The National Security Threat the GOP Isn’t Talking About
“American politics is simple and fair: whoever can say ISIS in the spookiest voice gets to be the next president.”
That is a tweet that showed up on my feed last night during the GOP presidential debate. When I first saw the tweet, I laughed. Then, I screamed because it almost seemed true. The rhetoric the GOP candidates use to discuss foreign policy and national security is outrageously centered on selling fear. There are many problems with this rhetoric, but the biggest problem is that it completely missed the national security issues that are most pressing, and instead became a competition of who can say “Islamic terrorism” the most.
Completely absent from the discussion was the issue of public health as a national security threat.
I realize that while you read this you are waiting for me to prove that public health is really a national security issue as pressing as say defeating ISIS or alleviating tensions in the Middle East, and you may even be a little outraged that I would dare compare the three, but public health is a real and grave danger to our national security and the reason why is complex.
Here is the problem with communicable diseases - they spread rapidly, often at rates that are too hard to track once global transmission has begun. It is estimated that there are 100,000 flights a day worldwide. Each flight into this country from any other country has the potential to carry over dangerous and life threatening diseases that have no fear of TSA agents, metal detectors, or strip searches.
Allow me to name some of the communicable diseases that have led to pandemics and epidemics in America for reference: Measles, TB, HIV, Bird Flu, Swine Flu, Dengue Fever and internet’s favorite freak out, Ebola. I am sure you remember the hysteria of these diseases like they were yesterday, especially as some of these diseases are still being actively contracted by our fellow citizens. This threat is real and imminent. There is going to come a time where a disease migrates to this country like the ones I just mentioned and we will be unable to contain it.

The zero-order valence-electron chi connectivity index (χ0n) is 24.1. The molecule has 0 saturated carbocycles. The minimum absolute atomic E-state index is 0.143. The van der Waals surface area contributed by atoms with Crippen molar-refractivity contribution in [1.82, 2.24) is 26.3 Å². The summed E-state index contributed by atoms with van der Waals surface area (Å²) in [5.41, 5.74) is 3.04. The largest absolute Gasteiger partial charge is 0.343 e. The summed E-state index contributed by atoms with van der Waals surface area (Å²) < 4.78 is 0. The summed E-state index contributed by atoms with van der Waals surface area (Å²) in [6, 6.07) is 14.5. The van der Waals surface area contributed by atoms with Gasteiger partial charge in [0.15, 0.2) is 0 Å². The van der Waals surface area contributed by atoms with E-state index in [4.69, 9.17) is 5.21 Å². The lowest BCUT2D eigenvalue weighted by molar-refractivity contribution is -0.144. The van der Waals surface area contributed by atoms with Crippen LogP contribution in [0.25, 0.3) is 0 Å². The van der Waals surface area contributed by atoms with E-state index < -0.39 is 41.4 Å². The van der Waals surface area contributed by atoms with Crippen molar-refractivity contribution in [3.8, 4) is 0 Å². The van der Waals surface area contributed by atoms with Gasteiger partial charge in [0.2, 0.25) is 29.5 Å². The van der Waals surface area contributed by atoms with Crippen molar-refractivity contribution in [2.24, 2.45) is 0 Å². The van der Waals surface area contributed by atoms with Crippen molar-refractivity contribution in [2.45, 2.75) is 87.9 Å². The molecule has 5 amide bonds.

One of the largest influences on this is prediction is that we do not track diseases and halt their spread before they enter America, and because of that, an epidemic will arise similar to the one of HIV hysteria in the 80’s. This time we may not be able to treat such epidemics in the same way we have been able to with HIV. Even with our ability to treat the HIV/AIDS crisis, it cost the lives of millions of Americans and took decades of spreading to even begin developing promising treatments. In addition to that, it has been over thirty years since we started seeking treatment for HIV and we still haven’t found a hopeful cure for the virus that causes AIDS.
Another crucial issue that will greatly impair our ability to effectively respond to a public health crisis is the resistance we are building up to antibiotics. With our growing resistance thanks to the injecting of antibiotics to the overwhelming amount of food we consume, there is going to come an epidemic for a disease that will be nearly not treatable and will infect millions upon millions.
In 2007 we took our first significant steps in addressing public health as a national security threat by establishing the Department of Homeland Security’s National Biosurveillance Integration Center. The mission of the center is to “rapidly identify, characterize, localize and track a biological event of national concern; integrate and analyze data relating to human health, animal, plant, food, water, and environmental domains; and to disseminate alerts and pertinent information.”
Before this group was established, there were agencies that tracked diseases such as the Defense Department’s Defense Threat Reduction Agency, the Centers for Disease Control and Prevention, and the Departments of Health and Human Services and Agriculture. With the help of the Department of Homeland Security, these agencies would work together to secure our nation’s public health through jointly tracking diseases. Unfortunately, this method was extremely ineffective in practice and baffling in its methods of execution.